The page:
Physician suicide rates are higher than suicide rates in the general population, even though they are likely underreported. Yet physician suicide is still a taboo topic in our society. Thankfully, help exists for those at risk, and confidential resources are available.
NORCAL Group Webinar: "What We Have Learned About Physician Suicides And Responsive Measures"
It has been known for decades that, compared with other professionals, physicians have a markedly increased propensity to die by suicide. It is believed that because of clinicians’ knowledge of and access to lethal means, there are fewer barriers to completion of suicide in those who are predisposed. Untreated or undertreated mental illness, primarily depression, is believed to be the major predisposing factor, although substance abuse, job disillusionment, and physician burnout, litigation, and disciplinary investigations may also be significant contributors. This webinar will raise your awareness of clinician suicidality and help prepare you to address the problem proactively.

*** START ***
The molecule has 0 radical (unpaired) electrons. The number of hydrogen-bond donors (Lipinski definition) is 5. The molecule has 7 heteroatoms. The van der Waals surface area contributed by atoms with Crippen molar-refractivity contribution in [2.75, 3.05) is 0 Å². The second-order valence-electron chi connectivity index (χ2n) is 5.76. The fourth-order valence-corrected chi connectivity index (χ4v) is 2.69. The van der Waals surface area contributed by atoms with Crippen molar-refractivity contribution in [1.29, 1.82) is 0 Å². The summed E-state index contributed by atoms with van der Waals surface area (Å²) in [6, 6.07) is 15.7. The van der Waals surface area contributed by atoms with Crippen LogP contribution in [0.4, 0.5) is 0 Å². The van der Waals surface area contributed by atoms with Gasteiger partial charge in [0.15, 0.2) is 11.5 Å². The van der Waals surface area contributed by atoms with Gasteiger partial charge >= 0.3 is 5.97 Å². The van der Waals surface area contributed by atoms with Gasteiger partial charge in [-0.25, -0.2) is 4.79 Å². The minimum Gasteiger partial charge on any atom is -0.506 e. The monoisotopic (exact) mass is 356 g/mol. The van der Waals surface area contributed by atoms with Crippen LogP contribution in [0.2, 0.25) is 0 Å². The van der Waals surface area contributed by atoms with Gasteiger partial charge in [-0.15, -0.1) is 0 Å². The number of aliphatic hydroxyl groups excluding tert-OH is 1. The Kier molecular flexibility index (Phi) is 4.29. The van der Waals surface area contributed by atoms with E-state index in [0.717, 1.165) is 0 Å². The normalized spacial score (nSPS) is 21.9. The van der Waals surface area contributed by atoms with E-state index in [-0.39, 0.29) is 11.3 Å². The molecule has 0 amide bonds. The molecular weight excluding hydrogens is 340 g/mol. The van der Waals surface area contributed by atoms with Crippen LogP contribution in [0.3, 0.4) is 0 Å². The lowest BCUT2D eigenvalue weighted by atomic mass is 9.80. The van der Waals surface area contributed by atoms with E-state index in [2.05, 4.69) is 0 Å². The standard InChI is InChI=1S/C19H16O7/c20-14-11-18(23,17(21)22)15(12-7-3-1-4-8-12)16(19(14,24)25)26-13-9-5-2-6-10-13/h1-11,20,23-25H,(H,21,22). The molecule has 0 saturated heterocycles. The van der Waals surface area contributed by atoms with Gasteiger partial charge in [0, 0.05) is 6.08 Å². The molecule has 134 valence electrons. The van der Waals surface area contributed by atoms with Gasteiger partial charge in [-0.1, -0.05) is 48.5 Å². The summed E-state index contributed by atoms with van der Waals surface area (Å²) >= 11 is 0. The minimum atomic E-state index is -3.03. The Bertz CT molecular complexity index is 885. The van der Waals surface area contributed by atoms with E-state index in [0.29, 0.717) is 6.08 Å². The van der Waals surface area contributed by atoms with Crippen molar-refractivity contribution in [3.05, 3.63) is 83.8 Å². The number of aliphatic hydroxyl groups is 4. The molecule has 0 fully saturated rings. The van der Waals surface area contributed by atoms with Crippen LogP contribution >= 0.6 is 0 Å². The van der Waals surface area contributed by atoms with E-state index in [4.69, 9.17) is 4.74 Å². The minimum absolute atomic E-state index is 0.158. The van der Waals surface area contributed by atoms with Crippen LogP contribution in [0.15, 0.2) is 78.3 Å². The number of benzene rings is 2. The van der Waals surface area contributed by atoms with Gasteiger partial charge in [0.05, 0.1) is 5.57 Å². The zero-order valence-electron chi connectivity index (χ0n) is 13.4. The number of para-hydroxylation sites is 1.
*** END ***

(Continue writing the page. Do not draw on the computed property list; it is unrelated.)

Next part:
National Suicide Prevention Lifeline
Call 1-800-273-8255 or chat online at suicidepreventionlifeline.org.
Free and confidential support 24 hours a day, seven days a week for people in suicidal crisis or distress, or for those who are helping a person in crisis.
United States Substance Abuse and Mental Health (SAMHSA) National Helpline
Call 1-800-662-HELP (4357)
SAMHSA is a free and confidential referral and information service with support 24 hours a day, seven days a week for individuals and families facing mental and/or substance use disorders.
Because Silence Is Deadening
The website of Louise B. Andrew, MD JD FACEP focuses on physicians suffering from depression, as well as those who care about them. Depression is a surprisingly common and very serious, yet frequently unrealized, diagnosis among healing professionals, and it is eminently treatable if recognized.
AMA STEPS Forward Toolkit: “Preventing Physician Distress and Suicide”
Downloadable tools to help physicians and health care organizations prevent physician distress and reduce the risk of suicide.